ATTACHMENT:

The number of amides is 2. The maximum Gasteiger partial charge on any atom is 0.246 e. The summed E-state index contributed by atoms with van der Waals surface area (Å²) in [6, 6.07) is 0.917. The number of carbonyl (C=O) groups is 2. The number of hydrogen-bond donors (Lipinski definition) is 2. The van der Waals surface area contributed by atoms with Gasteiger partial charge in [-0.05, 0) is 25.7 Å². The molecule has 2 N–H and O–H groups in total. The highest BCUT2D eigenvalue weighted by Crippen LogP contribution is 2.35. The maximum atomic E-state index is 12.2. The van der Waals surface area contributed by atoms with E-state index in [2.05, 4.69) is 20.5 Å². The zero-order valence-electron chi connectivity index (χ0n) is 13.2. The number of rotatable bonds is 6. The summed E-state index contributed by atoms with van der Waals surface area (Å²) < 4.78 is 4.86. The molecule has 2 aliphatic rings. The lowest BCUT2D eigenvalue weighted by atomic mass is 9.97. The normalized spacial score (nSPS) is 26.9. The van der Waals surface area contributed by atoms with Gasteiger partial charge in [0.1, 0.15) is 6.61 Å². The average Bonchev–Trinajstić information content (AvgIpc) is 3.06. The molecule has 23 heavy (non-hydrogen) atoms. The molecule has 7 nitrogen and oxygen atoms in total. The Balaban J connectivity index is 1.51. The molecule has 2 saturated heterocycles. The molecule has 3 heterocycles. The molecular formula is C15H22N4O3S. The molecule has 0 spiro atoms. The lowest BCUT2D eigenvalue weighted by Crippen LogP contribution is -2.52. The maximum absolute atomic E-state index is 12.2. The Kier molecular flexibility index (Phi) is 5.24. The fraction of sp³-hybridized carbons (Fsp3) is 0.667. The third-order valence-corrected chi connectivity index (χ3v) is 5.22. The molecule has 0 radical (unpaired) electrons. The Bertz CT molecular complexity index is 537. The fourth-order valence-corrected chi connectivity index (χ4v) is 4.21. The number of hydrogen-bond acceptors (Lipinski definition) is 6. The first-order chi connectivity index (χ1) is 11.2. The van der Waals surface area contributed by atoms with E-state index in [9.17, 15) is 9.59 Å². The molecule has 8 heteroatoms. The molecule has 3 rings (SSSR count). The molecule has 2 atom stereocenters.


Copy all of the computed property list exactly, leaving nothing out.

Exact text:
The number of amides is 2. The maximum Gasteiger partial charge on any atom is 0.246 e. The summed E-state index contributed by atoms with van der Waals surface area (Å²) in [6, 6.07) is 0.917. The number of carbonyl (C=O) groups is 2. The number of hydrogen-bond donors (Lipinski definition) is 2. The van der Waals surface area contributed by atoms with Gasteiger partial charge in [-0.05, 0) is 25.7 Å². The molecule has 2 N–H and O–H groups in total. The highest BCUT2D eigenvalue weighted by Crippen LogP contribution is 2.35. The maximum atomic E-state index is 12.2. The van der Waals surface area contributed by atoms with E-state index in [2.05, 4.69) is 20.5 Å². The zero-order valence-electron chi connectivity index (χ0n) is 13.2. The number of rotatable bonds is 6. The summed E-state index contributed by atoms with van der Waals surface area (Å²) < 4.78 is 4.86. The molecule has 2 aliphatic rings. The lowest BCUT2D eigenvalue weighted by atomic mass is 9.97. The normalized spacial score (nSPS) is 26.9. The van der Waals surface area contributed by atoms with Gasteiger partial charge in [0.1, 0.15) is 6.61 Å². The average Bonchev–Trinajstić information content (AvgIpc) is 3.06. The molecule has 23 heavy (non-hydrogen) atoms. The molecule has 7 nitrogen and oxygen atoms in total. The Balaban J connectivity index is 1.51. The molecule has 2 saturated heterocycles. The molecule has 3 heterocycles. The molecular formula is C15H22N4O3S. The molecule has 0 spiro atoms. The lowest BCUT2D eigenvalue weighted by Crippen LogP contribution is -2.52. The maximum absolute atomic E-state index is 12.2. The Kier molecular flexibility index (Phi) is 5.24. The fraction of sp³-hybridized carbons (Fsp3) is 0.667. The third-order valence-corrected chi connectivity index (χ3v) is 5.22. The molecule has 0 radical (unpaired) electrons. The Bertz CT molecular complexity index is 537. The fourth-order valence-corrected chi connectivity index (χ4v) is 4.21. The number of hydrogen-bond acceptors (Lipinski definition) is 6. The first-order chi connectivity index (χ1) is 11.2. The van der Waals surface area contributed by atoms with E-state index in [9.17, 15) is 9.59 Å². The molecule has 8 heteroatoms. The molecule has 3 rings (SSSR count). The molecule has 2 atom stereocenters.